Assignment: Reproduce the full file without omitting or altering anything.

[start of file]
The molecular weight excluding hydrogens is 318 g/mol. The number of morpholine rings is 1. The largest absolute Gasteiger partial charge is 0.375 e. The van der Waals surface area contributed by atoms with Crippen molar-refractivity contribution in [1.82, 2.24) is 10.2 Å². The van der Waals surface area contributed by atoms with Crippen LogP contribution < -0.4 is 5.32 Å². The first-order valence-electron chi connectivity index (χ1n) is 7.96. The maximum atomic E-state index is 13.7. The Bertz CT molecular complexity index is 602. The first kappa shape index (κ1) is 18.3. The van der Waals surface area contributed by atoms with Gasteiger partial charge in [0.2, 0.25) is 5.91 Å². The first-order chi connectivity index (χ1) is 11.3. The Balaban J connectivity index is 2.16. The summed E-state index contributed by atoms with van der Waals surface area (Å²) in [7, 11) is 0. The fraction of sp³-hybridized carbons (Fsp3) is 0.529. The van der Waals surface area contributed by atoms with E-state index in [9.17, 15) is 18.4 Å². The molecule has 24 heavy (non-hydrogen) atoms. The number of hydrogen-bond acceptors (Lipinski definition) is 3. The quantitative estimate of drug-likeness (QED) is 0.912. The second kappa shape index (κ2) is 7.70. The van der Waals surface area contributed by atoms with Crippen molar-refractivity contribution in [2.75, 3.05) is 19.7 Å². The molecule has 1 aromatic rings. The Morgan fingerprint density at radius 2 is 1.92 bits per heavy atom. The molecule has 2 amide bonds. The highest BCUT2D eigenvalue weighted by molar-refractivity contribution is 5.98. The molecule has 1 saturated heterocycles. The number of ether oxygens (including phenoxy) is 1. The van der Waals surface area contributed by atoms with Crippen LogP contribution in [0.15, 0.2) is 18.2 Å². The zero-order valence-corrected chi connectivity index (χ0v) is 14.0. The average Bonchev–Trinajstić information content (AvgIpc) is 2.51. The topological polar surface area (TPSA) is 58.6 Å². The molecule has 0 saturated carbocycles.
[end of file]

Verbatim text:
The molecular weight excluding hydrogens is 318 g/mol. The number of morpholine rings is 1. The largest absolute Gasteiger partial charge is 0.375 e. The van der Waals surface area contributed by atoms with Crippen molar-refractivity contribution in [1.82, 2.24) is 10.2 Å². The van der Waals surface area contributed by atoms with Crippen LogP contribution < -0.4 is 5.32 Å². The first-order valence-electron chi connectivity index (χ1n) is 7.96. The maximum atomic E-state index is 13.7. The Bertz CT molecular complexity index is 602. The first kappa shape index (κ1) is 18.3. The van der Waals surface area contributed by atoms with Gasteiger partial charge in [0.2, 0.25) is 5.91 Å². The first-order chi connectivity index (χ1) is 11.3. The Balaban J connectivity index is 2.16. The summed E-state index contributed by atoms with van der Waals surface area (Å²) in [7, 11) is 0. The fraction of sp³-hybridized carbons (Fsp3) is 0.529. The van der Waals surface area contributed by atoms with E-state index in [9.17, 15) is 18.4 Å². The molecule has 24 heavy (non-hydrogen) atoms. The number of hydrogen-bond acceptors (Lipinski definition) is 3. The quantitative estimate of drug-likeness (QED) is 0.912. The second kappa shape index (κ2) is 7.70. The van der Waals surface area contributed by atoms with Crippen molar-refractivity contribution in [2.75, 3.05) is 19.7 Å². The molecule has 1 aromatic rings. The Morgan fingerprint density at radius 2 is 1.92 bits per heavy atom. The molecule has 2 amide bonds. The highest BCUT2D eigenvalue weighted by molar-refractivity contribution is 5.98. The molecule has 1 saturated heterocycles. The number of ether oxygens (including phenoxy) is 1. The van der Waals surface area contributed by atoms with Crippen LogP contribution in [0.15, 0.2) is 18.2 Å². The zero-order valence-corrected chi connectivity index (χ0v) is 14.0. The average Bonchev–Trinajstić information content (AvgIpc) is 2.51. The topological polar surface area (TPSA) is 58.6 Å². The molecule has 0 saturated carbocycles.